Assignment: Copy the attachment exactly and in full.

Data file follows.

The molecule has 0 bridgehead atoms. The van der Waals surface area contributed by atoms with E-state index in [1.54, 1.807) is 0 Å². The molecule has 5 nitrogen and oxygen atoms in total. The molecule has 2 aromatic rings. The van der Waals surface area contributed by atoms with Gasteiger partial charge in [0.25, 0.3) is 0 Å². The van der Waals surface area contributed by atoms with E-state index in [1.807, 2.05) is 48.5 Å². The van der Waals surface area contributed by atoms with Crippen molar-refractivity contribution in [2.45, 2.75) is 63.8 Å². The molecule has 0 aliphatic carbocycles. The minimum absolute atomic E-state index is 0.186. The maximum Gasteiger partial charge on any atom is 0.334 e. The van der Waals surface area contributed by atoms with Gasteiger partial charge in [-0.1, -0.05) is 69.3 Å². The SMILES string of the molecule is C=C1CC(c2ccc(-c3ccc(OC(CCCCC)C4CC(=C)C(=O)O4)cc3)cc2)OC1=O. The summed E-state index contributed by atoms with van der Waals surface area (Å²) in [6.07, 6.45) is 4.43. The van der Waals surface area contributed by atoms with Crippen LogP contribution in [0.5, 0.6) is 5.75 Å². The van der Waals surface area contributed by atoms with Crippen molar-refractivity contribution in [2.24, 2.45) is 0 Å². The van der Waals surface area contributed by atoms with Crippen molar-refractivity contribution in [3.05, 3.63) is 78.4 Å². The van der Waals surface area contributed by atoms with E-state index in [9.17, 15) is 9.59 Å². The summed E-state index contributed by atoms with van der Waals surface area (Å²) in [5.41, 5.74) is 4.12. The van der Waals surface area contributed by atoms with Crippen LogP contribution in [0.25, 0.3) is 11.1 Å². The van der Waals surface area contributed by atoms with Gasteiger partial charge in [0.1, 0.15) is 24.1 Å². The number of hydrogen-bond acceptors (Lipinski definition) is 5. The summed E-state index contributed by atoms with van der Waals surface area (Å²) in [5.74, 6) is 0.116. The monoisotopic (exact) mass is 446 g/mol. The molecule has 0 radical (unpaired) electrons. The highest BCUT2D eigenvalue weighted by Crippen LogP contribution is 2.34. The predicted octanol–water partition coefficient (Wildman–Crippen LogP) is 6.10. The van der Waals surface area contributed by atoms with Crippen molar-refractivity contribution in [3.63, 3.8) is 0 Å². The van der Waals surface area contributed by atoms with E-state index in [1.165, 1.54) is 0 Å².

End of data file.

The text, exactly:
The molecule has 0 bridgehead atoms. The van der Waals surface area contributed by atoms with E-state index in [1.54, 1.807) is 0 Å². The molecule has 5 nitrogen and oxygen atoms in total. The molecule has 2 aromatic rings. The van der Waals surface area contributed by atoms with Gasteiger partial charge in [0.25, 0.3) is 0 Å². The van der Waals surface area contributed by atoms with E-state index in [1.807, 2.05) is 48.5 Å². The van der Waals surface area contributed by atoms with Crippen molar-refractivity contribution in [2.45, 2.75) is 63.8 Å². The molecule has 0 aliphatic carbocycles. The minimum absolute atomic E-state index is 0.186. The maximum Gasteiger partial charge on any atom is 0.334 e. The van der Waals surface area contributed by atoms with Gasteiger partial charge in [-0.1, -0.05) is 69.3 Å². The SMILES string of the molecule is C=C1CC(c2ccc(-c3ccc(OC(CCCCC)C4CC(=C)C(=O)O4)cc3)cc2)OC1=O. The summed E-state index contributed by atoms with van der Waals surface area (Å²) in [6.07, 6.45) is 4.43. The van der Waals surface area contributed by atoms with Crippen LogP contribution in [0.5, 0.6) is 5.75 Å². The van der Waals surface area contributed by atoms with Crippen molar-refractivity contribution in [2.24, 2.45) is 0 Å². The van der Waals surface area contributed by atoms with Crippen molar-refractivity contribution in [3.05, 3.63) is 78.4 Å². The van der Waals surface area contributed by atoms with E-state index in [9.17, 15) is 9.59 Å². The summed E-state index contributed by atoms with van der Waals surface area (Å²) in [5.41, 5.74) is 4.12. The van der Waals surface area contributed by atoms with Crippen LogP contribution in [0.25, 0.3) is 11.1 Å². The van der Waals surface area contributed by atoms with Gasteiger partial charge in [0.1, 0.15) is 24.1 Å². The number of hydrogen-bond acceptors (Lipinski definition) is 5. The summed E-state index contributed by atoms with van der Waals surface area (Å²) in [5.74, 6) is 0.116. The monoisotopic (exact) mass is 446 g/mol. The molecule has 0 radical (unpaired) electrons. The highest BCUT2D eigenvalue weighted by Crippen LogP contribution is 2.34. The predicted octanol–water partition coefficient (Wildman–Crippen LogP) is 6.10. The van der Waals surface area contributed by atoms with Crippen molar-refractivity contribution in [3.63, 3.8) is 0 Å². The van der Waals surface area contributed by atoms with E-state index in [1.165, 1.54) is 0 Å².